Ever since parenting books found their way into bedrooms, authors have touted magical formulas promising to get babies to sleep through the night and follow a more convenient schedule. While babies have a lot of wonderful attributes, convenience is not one of them. Beware of using someone else’s training method to get your baby to sleep or get your baby on a predictable schedule. Most of these methods are variations of the tired old theme of letting baby cry it out. Before trying anyone else’s method, run it through your intuitive wisdom. Does this advice sound sensible? Does it fit your baby’s temperament? Does it feel right to you?
With most of these baby-training regimens you run the risk of becoming desensitized to the cues of your infant, especially when it comes to letting baby cry it out. Instead of helping you to figure out what baby’s signals mean, these training methods tell you to ignore them. Neither you nor your baby learn anything good from this.
If your current daytime or nighttime routine is not working for you, think about what changes you can make in yourself and your lifestyle that will make it easier for you to meet your baby’s needs. This is a better approach than immediately trying to change your baby. After all, you can control your own reactions to a situation. You can’t control how your baby reacts. Use discernment about advice that promises a sleep-through-the-night more convenient baby, as these programs involve the risk of creating a distance between you and your baby and undermining the mutual trust between parent and child. On the surface, baby training sounds so liberating, but it’s a short-term gain for a long-term loss. You lose the opportunity to know and become an expert in your baby. Baby loses the opportunity to build trust in his caregiving environment. You cease to value your own biological cues and judgment and follow the advice of someone who has no biological attachment, nor investment, in your infant.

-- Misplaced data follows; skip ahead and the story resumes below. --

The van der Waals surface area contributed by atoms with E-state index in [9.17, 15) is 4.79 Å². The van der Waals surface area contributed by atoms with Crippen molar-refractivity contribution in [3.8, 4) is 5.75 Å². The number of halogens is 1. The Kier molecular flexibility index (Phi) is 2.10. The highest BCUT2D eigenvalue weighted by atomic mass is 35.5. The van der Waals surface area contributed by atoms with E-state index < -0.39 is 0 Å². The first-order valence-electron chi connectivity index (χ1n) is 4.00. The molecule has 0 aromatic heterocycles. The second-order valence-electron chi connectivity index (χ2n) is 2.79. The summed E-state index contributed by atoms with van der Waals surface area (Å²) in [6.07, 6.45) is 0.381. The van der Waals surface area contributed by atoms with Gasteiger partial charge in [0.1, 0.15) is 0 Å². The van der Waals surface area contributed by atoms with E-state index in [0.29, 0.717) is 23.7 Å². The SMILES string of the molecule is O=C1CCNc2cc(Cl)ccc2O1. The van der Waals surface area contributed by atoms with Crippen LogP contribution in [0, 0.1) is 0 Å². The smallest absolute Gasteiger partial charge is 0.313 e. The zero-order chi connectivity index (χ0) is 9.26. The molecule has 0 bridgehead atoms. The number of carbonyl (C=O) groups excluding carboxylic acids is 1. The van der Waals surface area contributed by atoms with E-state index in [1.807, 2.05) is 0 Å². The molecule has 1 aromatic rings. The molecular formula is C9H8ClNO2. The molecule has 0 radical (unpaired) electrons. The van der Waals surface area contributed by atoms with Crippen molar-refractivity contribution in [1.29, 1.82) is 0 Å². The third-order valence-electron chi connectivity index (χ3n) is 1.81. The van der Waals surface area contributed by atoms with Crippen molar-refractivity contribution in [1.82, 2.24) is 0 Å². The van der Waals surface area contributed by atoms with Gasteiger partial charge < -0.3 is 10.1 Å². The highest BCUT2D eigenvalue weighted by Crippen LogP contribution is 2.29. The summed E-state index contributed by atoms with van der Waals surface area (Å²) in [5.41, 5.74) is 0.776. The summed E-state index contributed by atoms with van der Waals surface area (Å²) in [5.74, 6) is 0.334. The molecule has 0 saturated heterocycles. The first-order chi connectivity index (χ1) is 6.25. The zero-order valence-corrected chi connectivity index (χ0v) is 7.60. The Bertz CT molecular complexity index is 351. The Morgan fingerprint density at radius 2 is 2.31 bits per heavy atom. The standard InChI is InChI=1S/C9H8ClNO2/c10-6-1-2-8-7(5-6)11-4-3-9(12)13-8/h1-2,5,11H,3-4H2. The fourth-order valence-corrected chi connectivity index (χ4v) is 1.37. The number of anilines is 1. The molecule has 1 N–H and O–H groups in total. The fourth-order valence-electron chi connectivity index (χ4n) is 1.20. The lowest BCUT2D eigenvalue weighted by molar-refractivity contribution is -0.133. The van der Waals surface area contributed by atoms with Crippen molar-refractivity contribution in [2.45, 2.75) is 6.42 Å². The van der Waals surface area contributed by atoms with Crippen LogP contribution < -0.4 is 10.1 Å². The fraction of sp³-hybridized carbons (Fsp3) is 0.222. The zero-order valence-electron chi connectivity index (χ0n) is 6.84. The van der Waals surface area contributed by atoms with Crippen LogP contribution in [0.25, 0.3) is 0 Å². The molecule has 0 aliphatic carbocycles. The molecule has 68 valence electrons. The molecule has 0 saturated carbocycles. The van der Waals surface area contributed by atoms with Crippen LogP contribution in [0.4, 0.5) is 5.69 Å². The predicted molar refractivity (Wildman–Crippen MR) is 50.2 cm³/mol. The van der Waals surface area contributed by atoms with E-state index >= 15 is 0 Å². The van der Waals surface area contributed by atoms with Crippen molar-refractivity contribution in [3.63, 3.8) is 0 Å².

Clicking into the cry-it-out method also keeps you from continuing to search for medical or physical causes of nightwaking, such as GER and food allergies. Nightfeedings is normal; frequent nightwaking is not.
Stay flexible. No single approach will work with all babies all the time, or even all the time with the same baby. Don’t persist with a failing experiment. If the “sleep program” isn’t working for your family, drop it.
Follow your heart rather than some stranger’s sleep-training advice, and you and your baby will eventually work out the right nighttime parenting style for your family.